Placement Survey 2020-21: Academics

Design: Swati Sheenum, G Shreethiga, Shaurya Rawat, Abhiram Pavithran O, Rohit Gadarla and Hardhik Pinjala.

T5E’s Placement Survey 2020-21 was conducted in the month of February to study students perspective of placement season 2020-21. The respondents of the survey were final year students across different degrees and departments who appeared for the placement season of 2020-21. The survey witnessed a total of 171 responses from undergraduate students and 96 responses from postgraduate students. The survey explored various aspects like Opinion, Academics, Career, Extra-curriculars and Preparation in the view of placements and the effect they might have on placements.

In this article, we explore the Academics aspect. This article explores how various academic qualifications affect placements. The article is divided into two parts: Undergraduate and Post-graduate.


Branch wise distribution of respondents 

The survey had the majority of respondents coming from the Mechanical engineering department which was expected given the strength of the department. Next came EE, CH and CE, in that order. Departments that are not present in the above chart did not have a respondent for the survey.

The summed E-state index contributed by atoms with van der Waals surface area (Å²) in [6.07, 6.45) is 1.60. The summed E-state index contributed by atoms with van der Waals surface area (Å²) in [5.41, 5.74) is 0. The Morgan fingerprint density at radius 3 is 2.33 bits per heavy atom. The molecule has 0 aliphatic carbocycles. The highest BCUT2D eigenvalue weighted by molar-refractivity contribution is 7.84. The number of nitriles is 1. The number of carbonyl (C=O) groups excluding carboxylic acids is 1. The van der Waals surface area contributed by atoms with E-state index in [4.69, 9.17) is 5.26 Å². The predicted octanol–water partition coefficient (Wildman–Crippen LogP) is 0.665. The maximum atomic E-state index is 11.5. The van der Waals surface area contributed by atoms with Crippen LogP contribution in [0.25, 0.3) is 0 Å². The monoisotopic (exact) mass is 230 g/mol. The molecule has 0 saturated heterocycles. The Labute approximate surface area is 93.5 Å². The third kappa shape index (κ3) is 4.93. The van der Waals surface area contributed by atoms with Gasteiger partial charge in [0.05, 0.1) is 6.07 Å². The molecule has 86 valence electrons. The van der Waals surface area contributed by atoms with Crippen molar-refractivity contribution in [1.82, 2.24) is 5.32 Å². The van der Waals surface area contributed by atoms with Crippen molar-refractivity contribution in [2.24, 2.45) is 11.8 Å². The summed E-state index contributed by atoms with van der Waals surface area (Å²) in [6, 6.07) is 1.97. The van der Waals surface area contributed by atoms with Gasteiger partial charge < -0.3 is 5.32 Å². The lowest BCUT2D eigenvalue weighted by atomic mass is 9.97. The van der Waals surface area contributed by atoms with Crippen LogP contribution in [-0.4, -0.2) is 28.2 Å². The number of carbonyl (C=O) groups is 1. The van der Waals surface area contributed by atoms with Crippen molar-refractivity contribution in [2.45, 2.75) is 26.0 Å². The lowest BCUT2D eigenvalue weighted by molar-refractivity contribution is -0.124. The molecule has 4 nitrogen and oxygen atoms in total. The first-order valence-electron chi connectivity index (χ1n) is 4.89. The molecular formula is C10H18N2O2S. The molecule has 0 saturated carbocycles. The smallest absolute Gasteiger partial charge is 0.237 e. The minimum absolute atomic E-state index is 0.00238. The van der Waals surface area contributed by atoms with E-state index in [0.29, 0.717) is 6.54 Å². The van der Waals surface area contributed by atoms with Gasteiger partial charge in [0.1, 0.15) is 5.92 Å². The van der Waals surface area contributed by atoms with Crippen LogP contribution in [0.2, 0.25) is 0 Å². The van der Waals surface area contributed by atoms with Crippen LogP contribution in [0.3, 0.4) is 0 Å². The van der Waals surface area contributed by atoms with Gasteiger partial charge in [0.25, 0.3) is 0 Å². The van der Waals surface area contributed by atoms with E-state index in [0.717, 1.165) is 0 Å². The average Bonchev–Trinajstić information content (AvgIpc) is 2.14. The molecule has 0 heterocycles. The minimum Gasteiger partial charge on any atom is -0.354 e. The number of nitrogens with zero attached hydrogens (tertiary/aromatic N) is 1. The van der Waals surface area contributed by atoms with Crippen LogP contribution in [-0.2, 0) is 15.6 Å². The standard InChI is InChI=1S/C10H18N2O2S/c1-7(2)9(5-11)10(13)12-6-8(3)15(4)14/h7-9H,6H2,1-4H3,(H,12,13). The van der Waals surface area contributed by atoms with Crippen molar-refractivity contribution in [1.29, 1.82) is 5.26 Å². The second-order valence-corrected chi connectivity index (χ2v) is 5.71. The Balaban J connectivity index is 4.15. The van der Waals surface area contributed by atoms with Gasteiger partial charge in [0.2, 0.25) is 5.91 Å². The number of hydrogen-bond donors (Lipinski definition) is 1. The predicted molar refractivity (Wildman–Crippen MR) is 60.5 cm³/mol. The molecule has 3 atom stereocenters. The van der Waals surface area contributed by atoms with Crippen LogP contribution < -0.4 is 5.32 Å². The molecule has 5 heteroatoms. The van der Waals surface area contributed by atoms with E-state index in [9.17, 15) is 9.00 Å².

12.9% of the students responded saying they belong to IDDD out of which the majority were from Data Science (47.6%) and robotics (33.3%).

Does being an IDDD student affect placements? 

Being in IDDD does seem to affect placements slightly. There was a slight positive correlation of about 0.32 between the slot you get placed and whether you are an IDDD student. Among the different IDDD fields, Data Science had the highest number of students getting placed on Day 1 with about 70% of students getting placed on Day-1 itself. Next came the Computational Engineering field with two students placed in the 1.2 slot. It was then followed by robotics and energy system. Also, all the respondents of the survey who are from IDDD-Data Science were placed before 2.2.

So yes, being in IDDD does increase your chances of getting placed in a better slot. This might be due to various reasons. As the CGPA cutoff for IDDD is high, the CGPA helps the students get placed in a better slot. Another reason could be, more opportunities for IDDD students on Day 1 and Day 2 due to companies opening up for their stream.


The majority of the students responded saying they did not do any minors. Among the various minors, AI/ML minor was the most popular one, closely followed by economics.